IOWA CITY, Ia. — In the days — and even weeks — leading up to this year’s bowl announcement, the bulk of Iowa players weren't enamored with the West Coast intrigue the way their fan base was. Sunday, though, changed that. These Hawkeyes are ready to explore, and win, in new territory.
Aside from a few redshirt seniors, this current group’s bowl experience has been either Florida fatigue or the cruel draw of playing at a baseball stadium in a cold-weather city — even if New York glitz is included. Only the fifth-year guys, all 12 of them, were a part of Iowa football the last time it ventured west for the 2016 Rose Bowl.
So after Sunday revealed a Holiday Bowl excursion in beautiful San Diego against traditional West Coast powerhouse USC, the newness aspect had the Hawkeyes anxious to depart.
“I’ve never been to the West Coast, so I’m excited to go to California,” said right tackle Tristan Wirfs, whose Iowa finale could very well come in the Dec. 27 bowl game. “I was one the way over here, A.J. (Epenesa) and me came together, and I said I’ve got to come up with a caption on Instagram — something from "Anchorman," a Ron Burgundy caption — or something. So I’m excited to go out there.”
Wirfs’ reference to the famous Will Ferrell movie set in San Diego was a microcosm of how loose many of these Hawkeyes’ California connections are.
Backup quarterback Spencer Petras is Iowa’s only Golden State native, but he’s from the San Francisco area. Starter Nate Stanley said he’s spent “not really any time” in the Los Angeles or San Diego area.
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Cornerback Michael Ojemudia is the most noteworthy name still on Iowa’s roster who experienced the Rose Bowl trip, joining Brady Ross, Brady Reiff, the Paulsen twins and Nate Wieting as fifth-year contributors from 2015. Wide receiver Ihmir Smith-Marsette last visited California as a prep track star, winning the men’s 4x100 shuttle hurdle at the 2016 Arcadia Invitational just outside Los Angeles.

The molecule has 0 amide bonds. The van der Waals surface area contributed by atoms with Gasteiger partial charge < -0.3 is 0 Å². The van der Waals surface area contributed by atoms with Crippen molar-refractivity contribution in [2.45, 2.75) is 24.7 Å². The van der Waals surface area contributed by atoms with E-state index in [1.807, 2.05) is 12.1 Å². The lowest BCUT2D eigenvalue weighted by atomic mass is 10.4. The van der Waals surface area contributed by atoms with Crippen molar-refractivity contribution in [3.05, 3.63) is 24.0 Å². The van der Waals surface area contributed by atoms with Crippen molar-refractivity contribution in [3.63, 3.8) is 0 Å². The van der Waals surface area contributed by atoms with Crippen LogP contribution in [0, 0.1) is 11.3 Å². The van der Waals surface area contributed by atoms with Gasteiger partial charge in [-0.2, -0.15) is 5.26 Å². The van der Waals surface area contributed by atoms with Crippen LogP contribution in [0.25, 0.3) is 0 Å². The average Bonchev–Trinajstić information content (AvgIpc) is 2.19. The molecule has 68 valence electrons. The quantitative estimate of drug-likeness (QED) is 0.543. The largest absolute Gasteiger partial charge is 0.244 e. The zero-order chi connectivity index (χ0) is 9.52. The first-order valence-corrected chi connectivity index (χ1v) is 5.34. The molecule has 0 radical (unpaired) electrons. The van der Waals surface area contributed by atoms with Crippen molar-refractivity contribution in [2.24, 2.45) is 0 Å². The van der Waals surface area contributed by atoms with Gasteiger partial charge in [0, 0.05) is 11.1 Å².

“It’s a location thing; you want to go somewhere warm,” Smith-Marsette said. “You want to be in a nice, cool area. … San Diego is definitely better than Detroit (for the Quick Lane Bowl), Tennessee (for the Music City Bowl) — all those (other bowl options). I like the sun. Christmas on the beach has a nice ring to it.”
From the handful of players who spoke with the media Sunday evening, only A.J. Epenesa had a real attachment to the opponent and location. The All-Big Ten defensive end said he knows four or five USC players also of Polynesian descent and that two of his dad’s siblings live in California.
An aunt lives in Los Angeles, an uncle lives in Oceanside — right outside San Diego. If the Holiday Bowl is indeed Epenesa’s last Iowa appearance, he’ll have a whole crew behind him.
“At least 20 to 25 (people will trek down to San Diego). They’ll be there,” Epenesa said. “If they’re not in the stadium, they’ll be there. There’s a bunch of us.”
Otherwise, it’s a novelty experience for many — even the program itself. The Hawkeyes’ three Holiday Bowl appearances (1986, 1987, 1991) all predate the Kirk Ferentz era. The Dec. 27 affair will be just the sixth time Iowa has played in the Mountain or Pacific time zones under the veteran coach.
Once New Year’s Six aspirations subsequently vanished with division title hopes, Iowa fans made it clear San Diego was the preferred landing spot. The Hawkeyes are now on board too with the California love.
“Florida’s been good,” Ojemudia said, “but I definitely like being out west a little better.”
Dargan Southard covers Iowa and UNI athletics, recruiting and preps for the Des Moines Register, HawkCentral.com and the Iowa City Press-Citizen. Email him at email@example.com or follow him on Twitter at @Dargan_Southard.